"It's all too much, and that's where the loveliness - the couture moment - begins. The clothes are extravagant and unreal, but they don't seem camp. They don't seem artificial or out of this world, just symbolic of a common human hope that the world could be something other than it is - younger and more musical and less exhausting and better lit. It proposed that the little moments of seduction on which, when we look back, so much of our life depends, could unfold as formally as they deserve to, and all dressed up. It is as if we were wishing that the rituals of sex, those moments of painful sizing up, which began with the thought 'That's a nice dress' could pass by more consequentially, slowly - love walking down a runway instead of just meeting you outside the movie theatre.
Couture is a romantic cartoon. It's a caricature of the romantic impulse, with a cartoon's exaggerations but a cartoon's energy and lighthearted poetry too. The thing you feel in a couture moment isn't 'What a wonderful dress' or, as you do with higher kinds of art, 'What a good place the world is,' but, more simply, 'I'm in love.'"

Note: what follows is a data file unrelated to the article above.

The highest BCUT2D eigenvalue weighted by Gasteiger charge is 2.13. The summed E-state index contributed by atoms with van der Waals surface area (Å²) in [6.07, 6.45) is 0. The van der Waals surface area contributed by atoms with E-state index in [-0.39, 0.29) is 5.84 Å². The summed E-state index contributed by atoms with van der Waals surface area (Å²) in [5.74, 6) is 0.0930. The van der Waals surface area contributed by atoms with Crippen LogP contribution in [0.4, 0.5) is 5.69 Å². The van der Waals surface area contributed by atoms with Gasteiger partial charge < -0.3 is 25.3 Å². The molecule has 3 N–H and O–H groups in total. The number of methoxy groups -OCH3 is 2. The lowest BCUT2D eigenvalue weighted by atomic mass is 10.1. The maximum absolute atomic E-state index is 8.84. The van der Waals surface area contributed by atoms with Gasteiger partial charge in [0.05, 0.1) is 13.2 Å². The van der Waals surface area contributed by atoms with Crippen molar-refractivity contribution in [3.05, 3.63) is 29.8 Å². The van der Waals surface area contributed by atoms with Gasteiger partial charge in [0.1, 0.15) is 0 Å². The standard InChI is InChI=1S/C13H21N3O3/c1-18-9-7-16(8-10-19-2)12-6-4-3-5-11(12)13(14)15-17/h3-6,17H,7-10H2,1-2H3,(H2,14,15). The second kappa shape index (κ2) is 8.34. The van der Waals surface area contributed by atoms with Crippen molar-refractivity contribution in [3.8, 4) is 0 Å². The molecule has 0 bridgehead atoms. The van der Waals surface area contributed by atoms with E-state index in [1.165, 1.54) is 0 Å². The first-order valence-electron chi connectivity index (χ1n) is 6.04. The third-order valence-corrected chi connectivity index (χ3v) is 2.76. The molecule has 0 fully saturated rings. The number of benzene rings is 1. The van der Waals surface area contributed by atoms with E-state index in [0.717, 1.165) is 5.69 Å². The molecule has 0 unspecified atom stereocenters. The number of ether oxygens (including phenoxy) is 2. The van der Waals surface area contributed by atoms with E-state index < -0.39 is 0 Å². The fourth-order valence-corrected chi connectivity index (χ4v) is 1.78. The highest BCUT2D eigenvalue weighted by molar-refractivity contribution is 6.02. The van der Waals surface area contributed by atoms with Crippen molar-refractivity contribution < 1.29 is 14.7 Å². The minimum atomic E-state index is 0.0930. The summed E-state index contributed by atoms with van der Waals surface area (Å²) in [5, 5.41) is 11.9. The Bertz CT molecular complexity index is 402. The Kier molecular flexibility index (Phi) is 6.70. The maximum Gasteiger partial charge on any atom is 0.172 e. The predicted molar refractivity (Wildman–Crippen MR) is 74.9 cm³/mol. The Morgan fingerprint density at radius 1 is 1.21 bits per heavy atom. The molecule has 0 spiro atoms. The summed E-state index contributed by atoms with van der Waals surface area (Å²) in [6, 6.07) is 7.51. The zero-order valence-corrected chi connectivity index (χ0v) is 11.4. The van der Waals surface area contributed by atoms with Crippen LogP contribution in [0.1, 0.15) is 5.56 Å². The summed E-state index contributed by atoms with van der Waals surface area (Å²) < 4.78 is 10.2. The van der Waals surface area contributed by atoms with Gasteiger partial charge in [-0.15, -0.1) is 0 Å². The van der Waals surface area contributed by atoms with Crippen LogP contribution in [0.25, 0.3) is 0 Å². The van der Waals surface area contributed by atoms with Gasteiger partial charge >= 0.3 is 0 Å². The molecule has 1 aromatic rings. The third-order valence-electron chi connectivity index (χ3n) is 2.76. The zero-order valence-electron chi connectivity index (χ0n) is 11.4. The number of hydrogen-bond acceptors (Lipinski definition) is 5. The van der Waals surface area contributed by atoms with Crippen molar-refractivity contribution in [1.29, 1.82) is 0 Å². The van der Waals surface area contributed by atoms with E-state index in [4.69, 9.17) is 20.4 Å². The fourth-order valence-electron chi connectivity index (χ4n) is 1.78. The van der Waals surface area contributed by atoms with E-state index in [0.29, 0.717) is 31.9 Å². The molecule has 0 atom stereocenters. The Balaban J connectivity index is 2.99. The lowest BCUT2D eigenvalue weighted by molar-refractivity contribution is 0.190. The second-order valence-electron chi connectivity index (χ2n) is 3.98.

Adam Gopnik, "Couture Shock" from Paris to the Moon
Long have I mused on the role of haute couture in the fashion industry. And despite all those years of dutifully reading the Vogue UK dispatches from Paris, all those years of squinting at computer screens to descry meaning in the folds of a Christian Lacroix puffball on style.com, all those posts analysing the role of Alexa Chung and Diane Kruger wearing haute couture on the red carpet, this guy says it better than I ever could, without any interest in fashion, without any history of style, all at his first haute couture show, too. Maybe you just gotta be there, hey?
ps. you are going to be so sick of Adam Gopnik in a while. There are at least 3 more posts featuring his quotes boiling around in my brain. What else can I say other than buy the goddamn book.